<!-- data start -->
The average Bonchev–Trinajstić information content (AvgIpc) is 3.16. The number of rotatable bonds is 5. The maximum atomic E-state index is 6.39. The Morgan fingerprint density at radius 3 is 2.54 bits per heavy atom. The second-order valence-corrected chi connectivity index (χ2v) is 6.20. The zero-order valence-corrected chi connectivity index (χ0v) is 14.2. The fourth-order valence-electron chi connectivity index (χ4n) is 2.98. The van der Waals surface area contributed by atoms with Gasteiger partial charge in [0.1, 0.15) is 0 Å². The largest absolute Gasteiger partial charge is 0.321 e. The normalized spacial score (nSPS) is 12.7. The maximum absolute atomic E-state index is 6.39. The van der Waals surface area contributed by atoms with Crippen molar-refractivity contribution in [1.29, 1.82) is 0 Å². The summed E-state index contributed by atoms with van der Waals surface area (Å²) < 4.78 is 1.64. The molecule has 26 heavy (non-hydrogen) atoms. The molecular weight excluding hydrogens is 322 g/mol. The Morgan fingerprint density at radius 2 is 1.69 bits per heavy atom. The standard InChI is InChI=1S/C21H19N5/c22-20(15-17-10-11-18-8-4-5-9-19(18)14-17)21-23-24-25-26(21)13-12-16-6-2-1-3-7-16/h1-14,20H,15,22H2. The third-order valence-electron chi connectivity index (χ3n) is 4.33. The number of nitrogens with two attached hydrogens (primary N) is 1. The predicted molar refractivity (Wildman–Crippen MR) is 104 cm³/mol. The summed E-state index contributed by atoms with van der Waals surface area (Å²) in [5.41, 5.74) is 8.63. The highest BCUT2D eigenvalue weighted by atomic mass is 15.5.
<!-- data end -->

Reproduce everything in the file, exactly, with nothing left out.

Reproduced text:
The average Bonchev–Trinajstić information content (AvgIpc) is 3.16. The number of rotatable bonds is 5. The maximum atomic E-state index is 6.39. The Morgan fingerprint density at radius 3 is 2.54 bits per heavy atom. The second-order valence-corrected chi connectivity index (χ2v) is 6.20. The zero-order valence-corrected chi connectivity index (χ0v) is 14.2. The fourth-order valence-electron chi connectivity index (χ4n) is 2.98. The van der Waals surface area contributed by atoms with Gasteiger partial charge in [0.1, 0.15) is 0 Å². The largest absolute Gasteiger partial charge is 0.321 e. The normalized spacial score (nSPS) is 12.7. The maximum absolute atomic E-state index is 6.39. The van der Waals surface area contributed by atoms with Crippen molar-refractivity contribution in [1.29, 1.82) is 0 Å². The summed E-state index contributed by atoms with van der Waals surface area (Å²) < 4.78 is 1.64. The molecule has 26 heavy (non-hydrogen) atoms. The molecular weight excluding hydrogens is 322 g/mol. The Morgan fingerprint density at radius 2 is 1.69 bits per heavy atom. The standard InChI is InChI=1S/C21H19N5/c22-20(15-17-10-11-18-8-4-5-9-19(18)14-17)21-23-24-25-26(21)13-12-16-6-2-1-3-7-16/h1-14,20H,15,22H2. The third-order valence-electron chi connectivity index (χ3n) is 4.33. The number of nitrogens with two attached hydrogens (primary N) is 1. The predicted molar refractivity (Wildman–Crippen MR) is 104 cm³/mol. The summed E-state index contributed by atoms with van der Waals surface area (Å²) in [5.41, 5.74) is 8.63. The highest BCUT2D eigenvalue weighted by atomic mass is 15.5.